Sunday, February 6, 2011

NASWC Bird Walk Report

Birders_Close14 folks showed up this morning for my monthly neighborhood bird walk! We started at the Braes Valley parking lot of Lake Creek Trail at 8:00 AM and spent a little over 2 hours on the trail looking and listening for birds. Here's a nice photo of part of the group that Barry Noret took. (I'm the fat guy with the beard in front.) We ended up finding 41 species and here are some highlights.

Cedar Waxwings are usually a common winter resident in central Texas, but this winter they've been a bit harder to find. So we were happy to see a few small groups of them this morning, including these birds that we saw from the parking lot.

Cedar Waxwings

At our first stop on the trail, a few of us got a brief look at a Winter Wren that quickly disappeared and never responded to a recording I played. In the same spot we got to see a Lincoln's Sparrow, Yellow-rumped Warblers, American Goldfinches, and 2 Downy Woodpeckers.

Down the trail a bit further we heard a Cooper's Hawk vocalizing. Through the trees we saw it fly back and forth, and realized a bit later there were 2 Cooper's Hawks both calling and flying around. We never got a clear look at one but I don't ever remember a better opportunity to learn their call.

By the footbridge we discovered an immature Red-shouldered Hawk perched in a very small tree by the creek. It flew a little ways downstream to another small tree. As we looked at it again, we realized 2 Eastern Bluebirds were perched in the same tree with it! Eastern Bluebirds are a pretty common central Texas bird, but for some reason I have only seen them in the neighborhood twice before. So this was a rare treat. I got this poor photo showing the hawk and both bluebirds.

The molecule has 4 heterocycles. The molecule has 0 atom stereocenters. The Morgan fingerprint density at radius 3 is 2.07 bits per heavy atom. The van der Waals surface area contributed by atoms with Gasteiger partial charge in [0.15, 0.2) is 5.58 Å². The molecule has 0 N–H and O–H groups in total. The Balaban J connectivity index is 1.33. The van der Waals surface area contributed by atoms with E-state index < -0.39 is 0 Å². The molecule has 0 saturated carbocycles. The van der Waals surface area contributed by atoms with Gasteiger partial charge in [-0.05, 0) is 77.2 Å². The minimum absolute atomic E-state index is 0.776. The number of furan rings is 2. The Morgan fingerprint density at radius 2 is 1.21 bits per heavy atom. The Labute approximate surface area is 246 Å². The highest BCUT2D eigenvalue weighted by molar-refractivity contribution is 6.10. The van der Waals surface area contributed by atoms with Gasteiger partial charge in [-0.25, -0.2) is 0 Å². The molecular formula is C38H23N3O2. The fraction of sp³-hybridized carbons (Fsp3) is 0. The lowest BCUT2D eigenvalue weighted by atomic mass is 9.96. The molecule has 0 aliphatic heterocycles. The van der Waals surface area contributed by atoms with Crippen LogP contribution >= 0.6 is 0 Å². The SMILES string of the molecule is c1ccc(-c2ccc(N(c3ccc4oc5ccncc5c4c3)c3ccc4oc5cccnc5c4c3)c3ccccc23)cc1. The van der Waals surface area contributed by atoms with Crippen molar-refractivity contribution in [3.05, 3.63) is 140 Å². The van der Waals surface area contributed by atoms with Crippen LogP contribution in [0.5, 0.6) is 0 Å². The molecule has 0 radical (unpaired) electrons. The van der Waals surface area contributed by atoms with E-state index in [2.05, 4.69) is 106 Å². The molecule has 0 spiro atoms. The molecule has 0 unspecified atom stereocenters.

Red-shouldered Hawk and Eastern Bluebirds

We walked downstream and got great looks at 4 species of shorebirds in the creek bed. Killdeer were prevalent in the creek bed and on the grass around it, as usual. But we got an unusual view of a few showing their orange rumps, which is a field mark many of us had forgotten about. 2 Greater Yellowlegs foraged in the shallow water and we saw them well enough to see the slightly upturned bill on one of them. Here's a photo of them:

Greater Yellowlegs

The creek bed also had at least half a dozen Wilson's Snipe, offering good views to us as they periodically walked or flew from one patch of cover to another. And a small flock of Least Sandpipers flew in and landed nearby, offering good close views of them. Here's a photo that was close enough to show their yellow lets.

Least Sandpipers

On our way back George Kerr found a Hermit Thrush that responded to recording I played and flew up to give everyone a good view.

Thanks to everyone who came out early on a cold Sunday morning for the walk. It was a blast!

1 comment:

Annie in Austin said...

Thanks for the post, Mikael!
Last year we had flocks of cedar waxwings in our garden but haven't seen any this year... wondered if something had changed after the big rain in September.